NLP Strategies for Impulsive Behaviours

Filed Under (NLP life coaching) on 01-02-2013

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Why do some people shop till they drop? Because they use the wrong strategies.  When you understand your strategies, you will discover the key factors that drive (some of) what you do.  Then you will be able to choose whether to make changes to your strategies and impulsive behaviours. 

The four major categories of NLP strategies:

  • Decision
  • Learning
  • Motivation
  • Belief

Well formed NLP strategies:

  • has a clear definition of the goal you wish to achieve
  • has both internal and external forms of achieving your goal
  • uses 3 senses (seeing, hearing, feeling) or more to achieve the goal
  • has a logical sequence and no missing steps
  • has the least number of steps to achieve the goal
  • produces action after a set number of steps / specific length of time
  • has a natural test – operate – test – exit progression.
  1. TEST = compare where you are now with where you wish to be
  2. OPERATE = do what you need to do to close the gap left by the comparison
  3. TEST again from where you are now
  4. EXIT

5 Ways to install NLP strategies:

  • Role play
  • Mental rehearsal
  • Anchoring – associating one thing with another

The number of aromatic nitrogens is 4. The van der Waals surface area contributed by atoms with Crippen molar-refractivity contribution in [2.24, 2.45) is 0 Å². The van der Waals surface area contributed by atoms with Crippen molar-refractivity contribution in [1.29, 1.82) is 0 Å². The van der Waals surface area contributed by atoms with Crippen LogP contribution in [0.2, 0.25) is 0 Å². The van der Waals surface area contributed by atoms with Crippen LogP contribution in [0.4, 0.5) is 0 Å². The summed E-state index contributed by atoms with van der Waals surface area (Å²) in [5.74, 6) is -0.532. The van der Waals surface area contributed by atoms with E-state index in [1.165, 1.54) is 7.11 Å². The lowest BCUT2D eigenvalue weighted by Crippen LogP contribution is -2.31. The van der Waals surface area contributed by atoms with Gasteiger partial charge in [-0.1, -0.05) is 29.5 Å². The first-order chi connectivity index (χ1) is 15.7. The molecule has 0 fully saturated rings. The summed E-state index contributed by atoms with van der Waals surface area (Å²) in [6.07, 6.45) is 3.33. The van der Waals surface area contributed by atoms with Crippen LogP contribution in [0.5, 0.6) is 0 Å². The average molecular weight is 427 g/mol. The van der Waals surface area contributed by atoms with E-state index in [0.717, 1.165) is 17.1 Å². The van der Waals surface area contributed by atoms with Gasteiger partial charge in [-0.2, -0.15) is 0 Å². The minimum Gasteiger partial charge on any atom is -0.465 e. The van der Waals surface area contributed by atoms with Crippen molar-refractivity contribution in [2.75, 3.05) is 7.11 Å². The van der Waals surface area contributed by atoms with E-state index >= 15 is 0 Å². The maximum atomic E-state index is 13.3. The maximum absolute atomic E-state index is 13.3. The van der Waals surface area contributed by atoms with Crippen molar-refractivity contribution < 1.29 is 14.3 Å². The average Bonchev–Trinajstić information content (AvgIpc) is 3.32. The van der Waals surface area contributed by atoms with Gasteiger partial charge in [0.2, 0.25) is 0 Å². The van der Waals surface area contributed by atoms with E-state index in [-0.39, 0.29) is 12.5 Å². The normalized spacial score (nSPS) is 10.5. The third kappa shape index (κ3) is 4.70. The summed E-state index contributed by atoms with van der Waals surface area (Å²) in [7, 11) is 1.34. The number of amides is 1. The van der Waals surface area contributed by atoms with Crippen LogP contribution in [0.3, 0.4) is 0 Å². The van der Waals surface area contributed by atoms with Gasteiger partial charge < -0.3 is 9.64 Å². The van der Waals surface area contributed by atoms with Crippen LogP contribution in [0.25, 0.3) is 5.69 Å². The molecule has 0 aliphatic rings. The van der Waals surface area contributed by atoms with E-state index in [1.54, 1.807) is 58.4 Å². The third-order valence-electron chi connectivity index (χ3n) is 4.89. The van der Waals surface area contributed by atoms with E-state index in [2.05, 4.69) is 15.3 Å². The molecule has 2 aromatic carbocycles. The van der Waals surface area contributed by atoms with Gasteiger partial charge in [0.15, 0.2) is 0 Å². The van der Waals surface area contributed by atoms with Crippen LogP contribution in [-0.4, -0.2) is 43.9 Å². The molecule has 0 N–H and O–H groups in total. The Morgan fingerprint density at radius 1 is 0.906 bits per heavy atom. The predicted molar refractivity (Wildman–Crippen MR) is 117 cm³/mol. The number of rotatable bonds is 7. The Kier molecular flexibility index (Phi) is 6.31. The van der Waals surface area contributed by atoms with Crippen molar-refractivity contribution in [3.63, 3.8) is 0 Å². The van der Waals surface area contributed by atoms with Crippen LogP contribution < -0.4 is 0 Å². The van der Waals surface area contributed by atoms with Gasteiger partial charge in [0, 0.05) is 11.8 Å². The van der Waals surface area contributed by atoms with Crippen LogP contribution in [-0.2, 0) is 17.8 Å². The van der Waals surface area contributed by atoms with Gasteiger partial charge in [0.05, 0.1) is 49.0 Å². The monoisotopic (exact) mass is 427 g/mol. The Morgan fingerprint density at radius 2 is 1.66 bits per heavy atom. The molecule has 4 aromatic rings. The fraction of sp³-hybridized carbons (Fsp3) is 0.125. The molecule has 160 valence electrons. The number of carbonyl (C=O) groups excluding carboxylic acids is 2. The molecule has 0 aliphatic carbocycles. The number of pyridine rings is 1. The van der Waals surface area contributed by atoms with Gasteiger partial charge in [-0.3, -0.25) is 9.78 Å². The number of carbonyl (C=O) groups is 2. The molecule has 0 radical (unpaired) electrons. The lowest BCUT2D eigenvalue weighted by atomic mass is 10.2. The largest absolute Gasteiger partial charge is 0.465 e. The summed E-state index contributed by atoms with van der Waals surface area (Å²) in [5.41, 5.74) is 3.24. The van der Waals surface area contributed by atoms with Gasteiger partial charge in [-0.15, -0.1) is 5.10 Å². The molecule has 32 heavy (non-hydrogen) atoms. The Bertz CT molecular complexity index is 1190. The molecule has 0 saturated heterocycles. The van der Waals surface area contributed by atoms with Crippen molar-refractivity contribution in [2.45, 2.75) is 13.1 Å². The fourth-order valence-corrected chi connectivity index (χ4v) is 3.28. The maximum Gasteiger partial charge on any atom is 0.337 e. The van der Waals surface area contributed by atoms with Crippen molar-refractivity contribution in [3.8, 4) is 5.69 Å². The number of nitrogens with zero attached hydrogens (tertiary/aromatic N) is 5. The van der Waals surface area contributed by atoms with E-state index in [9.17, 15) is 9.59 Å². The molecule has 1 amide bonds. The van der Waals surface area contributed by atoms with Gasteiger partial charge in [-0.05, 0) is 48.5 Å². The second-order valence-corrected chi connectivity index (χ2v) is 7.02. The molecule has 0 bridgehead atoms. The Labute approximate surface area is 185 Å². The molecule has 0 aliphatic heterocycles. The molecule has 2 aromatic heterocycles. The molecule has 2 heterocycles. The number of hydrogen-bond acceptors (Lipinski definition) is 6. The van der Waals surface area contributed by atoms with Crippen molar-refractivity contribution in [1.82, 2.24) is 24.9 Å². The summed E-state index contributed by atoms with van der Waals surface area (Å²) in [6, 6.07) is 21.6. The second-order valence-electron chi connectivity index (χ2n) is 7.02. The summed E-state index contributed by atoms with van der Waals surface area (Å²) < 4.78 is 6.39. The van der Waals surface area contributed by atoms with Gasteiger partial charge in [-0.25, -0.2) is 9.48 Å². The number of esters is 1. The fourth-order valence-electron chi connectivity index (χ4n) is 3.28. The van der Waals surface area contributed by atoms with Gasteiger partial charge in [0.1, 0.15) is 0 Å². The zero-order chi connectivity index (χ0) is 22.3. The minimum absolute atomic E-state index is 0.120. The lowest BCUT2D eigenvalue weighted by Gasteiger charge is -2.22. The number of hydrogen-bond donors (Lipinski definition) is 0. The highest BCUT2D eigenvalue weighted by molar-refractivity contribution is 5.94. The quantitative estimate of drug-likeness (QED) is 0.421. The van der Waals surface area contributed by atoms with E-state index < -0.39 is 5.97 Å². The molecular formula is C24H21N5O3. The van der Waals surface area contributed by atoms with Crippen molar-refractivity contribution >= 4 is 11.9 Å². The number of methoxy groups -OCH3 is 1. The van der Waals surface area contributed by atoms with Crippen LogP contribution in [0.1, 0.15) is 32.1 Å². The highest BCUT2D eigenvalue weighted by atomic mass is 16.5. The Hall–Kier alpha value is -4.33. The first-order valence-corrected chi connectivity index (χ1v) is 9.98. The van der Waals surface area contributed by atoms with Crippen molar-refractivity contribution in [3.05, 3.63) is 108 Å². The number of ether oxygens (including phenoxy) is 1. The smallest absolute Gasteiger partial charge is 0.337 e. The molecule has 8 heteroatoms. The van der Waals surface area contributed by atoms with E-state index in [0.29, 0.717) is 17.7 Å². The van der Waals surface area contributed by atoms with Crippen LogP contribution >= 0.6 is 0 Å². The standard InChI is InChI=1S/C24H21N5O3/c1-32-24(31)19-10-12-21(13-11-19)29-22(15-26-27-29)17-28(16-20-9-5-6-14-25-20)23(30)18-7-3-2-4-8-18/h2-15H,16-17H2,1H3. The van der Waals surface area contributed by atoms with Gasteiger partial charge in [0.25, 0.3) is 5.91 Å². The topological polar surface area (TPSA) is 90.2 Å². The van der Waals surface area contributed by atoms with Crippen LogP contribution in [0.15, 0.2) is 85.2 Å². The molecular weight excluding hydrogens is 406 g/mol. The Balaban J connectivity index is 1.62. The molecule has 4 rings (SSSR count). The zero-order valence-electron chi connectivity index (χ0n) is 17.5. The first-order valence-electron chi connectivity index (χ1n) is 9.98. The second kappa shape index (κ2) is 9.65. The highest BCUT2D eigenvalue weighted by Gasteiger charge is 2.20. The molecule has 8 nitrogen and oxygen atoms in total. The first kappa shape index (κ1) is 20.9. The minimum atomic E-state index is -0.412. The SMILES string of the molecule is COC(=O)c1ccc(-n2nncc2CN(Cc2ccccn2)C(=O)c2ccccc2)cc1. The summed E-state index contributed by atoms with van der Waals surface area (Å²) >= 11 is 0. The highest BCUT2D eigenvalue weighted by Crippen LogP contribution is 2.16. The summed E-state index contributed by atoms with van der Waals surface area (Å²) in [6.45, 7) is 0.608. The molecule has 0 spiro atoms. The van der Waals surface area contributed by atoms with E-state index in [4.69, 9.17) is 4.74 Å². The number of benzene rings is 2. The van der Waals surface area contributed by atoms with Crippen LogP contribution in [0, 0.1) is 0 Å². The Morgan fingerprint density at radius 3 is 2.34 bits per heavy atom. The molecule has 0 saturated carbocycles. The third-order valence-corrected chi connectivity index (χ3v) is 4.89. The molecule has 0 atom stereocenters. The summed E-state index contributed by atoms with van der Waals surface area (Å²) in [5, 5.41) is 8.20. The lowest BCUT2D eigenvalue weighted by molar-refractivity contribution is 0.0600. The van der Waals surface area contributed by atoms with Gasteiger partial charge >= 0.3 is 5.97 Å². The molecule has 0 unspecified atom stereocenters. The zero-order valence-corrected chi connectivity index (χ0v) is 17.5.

• Reframing – giving a situation a different meaning
  • Metaphor

3 Ways to change NLP strategies:

  • Sequence: change the sequence / order of activities that make up the strategy
  • State: change your physiological state of being
  • Content: change the content of your strategy

Their value in life:

When you understand your strategies, you will discover the key factor(s) driving (some of) your behavior.  And then you will be able to choose whether to make changes to your strategy.

Shopoholics, if you have a buying strategy that when you see something you like you buy it on impulse, this doesn’t work, because it’s

1. you see it – 2. you feel you want it – 3. you buy it

and so it’s missing some steps.  Insert some TEST step into the sequence, such as talk to yourself about whether you need / can afford it, think about the consequences, or make several comparisons before you buy it.  For example:

1. see it – 2. feel you want it – 3. ask yourself whether you need and can afford it – 4. compare it with more items – 5. feel you still want it – 6. buy it

And another thing about shopoholism is

context.  When you’re in the shop in the heat of the excitement and see the thing beautifully presented and amply lit, you want it.  But the thing may lose its appeal 5 minutes after you get home, because you’ll bring the thing out of the context of the pretty shop environment and the heat of the moment will have cooled down.  With this contextual shift you may start perceiving the thing as just another thing to now have to keep… so better keep the receipt. Luckily it’s easy to return it nowadays.

Do you know someone who would benefit from some solid NLP strategies for their impulsive behaviours? t’s talk about it.

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